Just roll with it: how one park adapts to an unpredictable shoreline

Today’s post comes from Amy Hall, a Resource Management Project Technician at Pinery Provincial Park.

Many of our visitors have been coming to Pinery for decades, witnessing the park change in many ways over time.

If you’ve been here in the last few years, you may have noticed that our beach is constantly changing month to month, and even day to day!

We’re asking everyone to do their part to minimize the risk to yourself and others by following all public health advice, including physical distancing, and only engaging in outdoor activities close to where you live. Please do not travel outside of your area. 

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International Women and Girls in Science Day 2021

Happy International Day of Women and Girls in Science!

Our scientists are absolutely integral to Ontario Parks, working as researchers, biologists, ecologists, and more!

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“Giant” generosity

Our favourite natural spaces can move us. Scenic views, outdoor adventures, and breathtaking experiences all hold a special place in our hearts and minds.

Recently, one generous donor was so moved by the Kabeyun Trail at Sleeping Giant Provincial Park that they made a $25,000 donation to improve the trail.

Talk about “giant” generosity!

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The incredible legacy of Maw at Sleeping Giant

Today’s post comes from Rachelle Law, Discovery Leader at Sleeping Giant Provincial Park.

Sleeping Giant is known for several things, one of them being our awe-inspiring views of the Sleeping Giant.

Another is our park cleaner nicknamed “Maw”, who is retiring from the park this year.

Working at the park for 39 years, Maw has become part of the true fabric of the park. She has left an extraordinary impact on the park, visitors and staff.

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Love at first snap: caring for Spike at Emily Provincial Park

In our “Behind the Scenes” series, Discovery Program staff across the province share a backstage glimpse of their favourite programs and projects. Today’s post comes from Rosemary Minns from Emily Provincial Park.

Emily Provincial Park is a lovely place. Plenty of docks to fish, beaches to swim, and large campsites. I was extremely excited to work as a Discovery student at Emily. There was one catch to this job…

…I had to learn to take care of a Snapping Turtle. 

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The ultimate Pinery challenge

In today’s post, Sarah Fencott, a naturalist at Pinery Provincial Park is sharing her journey to completing the ultimate Pinery challenge. The goal? To complete all ten trails at Pinery, including lookouts and extensions.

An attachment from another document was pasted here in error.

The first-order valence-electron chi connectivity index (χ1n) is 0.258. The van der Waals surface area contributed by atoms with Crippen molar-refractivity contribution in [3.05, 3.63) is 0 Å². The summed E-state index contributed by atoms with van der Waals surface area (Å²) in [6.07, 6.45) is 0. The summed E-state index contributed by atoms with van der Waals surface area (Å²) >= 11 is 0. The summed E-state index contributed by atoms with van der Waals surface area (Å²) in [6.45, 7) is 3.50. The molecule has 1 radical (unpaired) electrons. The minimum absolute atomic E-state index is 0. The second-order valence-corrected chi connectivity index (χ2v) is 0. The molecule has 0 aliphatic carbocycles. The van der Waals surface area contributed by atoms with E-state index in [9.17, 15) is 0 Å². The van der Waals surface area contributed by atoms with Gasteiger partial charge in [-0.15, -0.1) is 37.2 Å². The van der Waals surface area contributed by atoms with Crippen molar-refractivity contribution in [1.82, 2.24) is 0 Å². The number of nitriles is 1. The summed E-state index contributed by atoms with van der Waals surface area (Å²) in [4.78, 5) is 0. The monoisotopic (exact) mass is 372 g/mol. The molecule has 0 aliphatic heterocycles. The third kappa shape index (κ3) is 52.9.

Last year, my goal was to hike every trail before the end of the summer. I completed my goal with three days left in my contract.

This year, my goal was to hike all of the trails in one week. This worked out well, as we needed to do an infrastructure survey of the park trails anyway! By hiking three trails per day I had completed my goal within my first week back at work.

With my initial goal so easily achieved, I set my sights on a new challenge that would be harder than anything I had done in the park before: the Tour de Pinery.

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Owl-induced whiplash

In today’s post, Alistair MacKenzie, Naturalist Heritage Education Supervisor at Pinery Provincial Park, recounts a dramatic encounter with an Eastern Screech Owl. © Can Stock Photo Inc. / mlorenz.

We desperately needed to confirm breeding evidence for Eastern Screech Owls in our survey squares for the Ontario Breeding Bird Atlas back in 2005.

It was our last chance given that the atlas was wrapping up the collection period and I was frustrated since I confidently knew that screech owls did indeed breed in the park, but sadly we just hadn’t managed to be in the right place at the right time to confirm it.

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The great OP retirement tour: Bon Echo

In our second installment of a trip down memory lane, Interpreter David Bree regales us with his experiences at Bon Echo Provincial Park

When people ask me what was my favourite park to work at, I say without hesitation: Bon Echo.

This is as much due to circumstance as the obvious notable physical features and facilities of that park.

I worked at Bon Echo from 1992 to 1999 and went from senior interpreter to leader of the education program in my time there.

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Planes, paddles and portages: a journey of garbage

This is a journey story about garbage.

It wasn’t a quick journey. It took a plane ride, some paddling in a canoe, portaging, more paddling, another plane ride, and a drive on the highway.

This garbage was left in Algonquin Provincial Park’s remote backcountry, something that, unfortunately, happens far too often.

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